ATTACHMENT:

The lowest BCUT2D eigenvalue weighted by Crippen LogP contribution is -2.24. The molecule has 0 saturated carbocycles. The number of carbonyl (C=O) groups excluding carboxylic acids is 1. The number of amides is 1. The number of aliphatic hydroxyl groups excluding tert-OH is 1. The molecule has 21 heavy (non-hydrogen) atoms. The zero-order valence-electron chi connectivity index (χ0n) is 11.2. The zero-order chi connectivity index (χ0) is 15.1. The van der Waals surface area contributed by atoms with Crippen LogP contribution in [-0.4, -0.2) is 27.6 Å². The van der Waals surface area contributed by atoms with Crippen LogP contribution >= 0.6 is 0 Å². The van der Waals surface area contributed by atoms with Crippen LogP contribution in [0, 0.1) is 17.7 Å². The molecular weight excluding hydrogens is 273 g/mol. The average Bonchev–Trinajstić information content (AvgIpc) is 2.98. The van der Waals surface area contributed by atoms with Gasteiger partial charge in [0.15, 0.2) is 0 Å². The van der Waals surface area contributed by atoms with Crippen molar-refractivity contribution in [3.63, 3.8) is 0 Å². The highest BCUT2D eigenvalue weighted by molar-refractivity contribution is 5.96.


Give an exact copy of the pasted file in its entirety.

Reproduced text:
The lowest BCUT2D eigenvalue weighted by Crippen LogP contribution is -2.24. The molecule has 0 saturated carbocycles. The number of carbonyl (C=O) groups excluding carboxylic acids is 1. The number of amides is 1. The number of aliphatic hydroxyl groups excluding tert-OH is 1. The molecule has 21 heavy (non-hydrogen) atoms. The zero-order valence-electron chi connectivity index (χ0n) is 11.2. The zero-order chi connectivity index (χ0) is 15.1. The van der Waals surface area contributed by atoms with Crippen LogP contribution in [-0.4, -0.2) is 27.6 Å². The van der Waals surface area contributed by atoms with Crippen LogP contribution >= 0.6 is 0 Å². The van der Waals surface area contributed by atoms with Crippen LogP contribution in [0, 0.1) is 17.7 Å². The molecular weight excluding hydrogens is 273 g/mol. The average Bonchev–Trinajstić information content (AvgIpc) is 2.98. The van der Waals surface area contributed by atoms with Gasteiger partial charge in [0.15, 0.2) is 0 Å². The van der Waals surface area contributed by atoms with Crippen molar-refractivity contribution in [3.63, 3.8) is 0 Å². The highest BCUT2D eigenvalue weighted by molar-refractivity contribution is 5.96.